Week 2 Reflection_Yizhuo Zhang u3125186

Week 2’s class is a great experience, I want to talk about crowed sourcing first.
I’ve got lots of fun on crowed sourcing, I have helped recognize handwriting words or words printed, draw a frame on animals’ faces, recognize plants and contribute info.
However, I’ve got a question about crowed sourcing website like Zooniverse, if someone contribute wrong information, how does it will be corrected? Or, if a person or a group of people deliberately contribute wrong information, how to avoid that? Maybe the system will select a “average” answer to one item, but if most of them are wrong, how to do it?
So I think the best solution is Webmaster or experts read them, and revise it.
Or maybe like the Wikipedia, everyone can see other people’s change, and revise them.
So I think crowed sourcing is a good method for digital heritage reservation, but it still need to be improved. And the most accurate way is do these things by experts or person who reliable.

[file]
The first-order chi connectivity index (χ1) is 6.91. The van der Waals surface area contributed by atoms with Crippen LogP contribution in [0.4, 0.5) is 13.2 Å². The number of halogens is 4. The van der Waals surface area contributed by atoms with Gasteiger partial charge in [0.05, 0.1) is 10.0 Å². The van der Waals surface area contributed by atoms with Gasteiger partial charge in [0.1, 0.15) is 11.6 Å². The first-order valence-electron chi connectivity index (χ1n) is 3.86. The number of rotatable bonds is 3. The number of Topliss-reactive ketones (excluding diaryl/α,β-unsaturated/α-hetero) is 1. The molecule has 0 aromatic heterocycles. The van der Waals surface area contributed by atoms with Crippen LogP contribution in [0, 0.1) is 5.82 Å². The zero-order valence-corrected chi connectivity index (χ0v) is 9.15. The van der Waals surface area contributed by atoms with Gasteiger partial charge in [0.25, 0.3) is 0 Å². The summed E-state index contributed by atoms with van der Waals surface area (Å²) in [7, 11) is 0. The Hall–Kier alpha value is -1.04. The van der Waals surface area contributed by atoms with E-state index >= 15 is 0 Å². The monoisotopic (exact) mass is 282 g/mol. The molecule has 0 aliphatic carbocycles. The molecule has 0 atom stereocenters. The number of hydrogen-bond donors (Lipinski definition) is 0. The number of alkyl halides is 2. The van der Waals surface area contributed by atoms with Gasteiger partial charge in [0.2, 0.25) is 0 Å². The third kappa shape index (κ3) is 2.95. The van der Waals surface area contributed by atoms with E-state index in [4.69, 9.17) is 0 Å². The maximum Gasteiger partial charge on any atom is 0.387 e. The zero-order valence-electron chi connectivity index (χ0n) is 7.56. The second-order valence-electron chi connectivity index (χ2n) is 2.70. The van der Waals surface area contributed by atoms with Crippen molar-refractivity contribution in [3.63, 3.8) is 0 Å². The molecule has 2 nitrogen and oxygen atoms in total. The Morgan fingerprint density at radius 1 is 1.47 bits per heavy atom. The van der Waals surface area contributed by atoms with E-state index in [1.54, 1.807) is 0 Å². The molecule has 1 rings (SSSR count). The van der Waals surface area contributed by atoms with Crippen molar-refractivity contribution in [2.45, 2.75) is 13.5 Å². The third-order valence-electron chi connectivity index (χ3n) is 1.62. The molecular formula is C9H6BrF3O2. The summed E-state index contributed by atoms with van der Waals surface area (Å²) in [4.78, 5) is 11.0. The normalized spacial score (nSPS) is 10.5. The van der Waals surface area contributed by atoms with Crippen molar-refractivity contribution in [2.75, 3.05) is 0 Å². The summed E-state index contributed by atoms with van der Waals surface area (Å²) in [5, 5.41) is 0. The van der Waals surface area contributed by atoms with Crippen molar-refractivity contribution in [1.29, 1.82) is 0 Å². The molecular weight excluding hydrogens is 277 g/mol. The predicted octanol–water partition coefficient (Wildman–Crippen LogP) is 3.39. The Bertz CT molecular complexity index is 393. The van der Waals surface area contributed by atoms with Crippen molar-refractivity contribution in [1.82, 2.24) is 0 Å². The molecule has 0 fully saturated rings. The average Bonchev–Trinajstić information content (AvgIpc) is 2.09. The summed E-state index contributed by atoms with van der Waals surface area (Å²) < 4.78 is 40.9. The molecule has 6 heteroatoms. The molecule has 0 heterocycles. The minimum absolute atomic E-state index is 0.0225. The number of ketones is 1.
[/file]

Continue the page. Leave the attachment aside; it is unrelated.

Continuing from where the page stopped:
The bots on Twitter are very interesting as well. I have heard bots on Twitter before, and also on China’s edition Twitter Weibo. It’s very conviniente for people to find what they want to know, and also very important for digital heritage research.
But, something I’m concerning as well, that is, people may teach bots bad things. ie, Microsoft has launched a bot on Twitter several months ago, but people find it start to reply bad words, then, Microsoft found the reason is many people tell bad words to the bot, and the bot learnt them.
So I think it’s one of the point we need to be careful in bots for digital heritage research.

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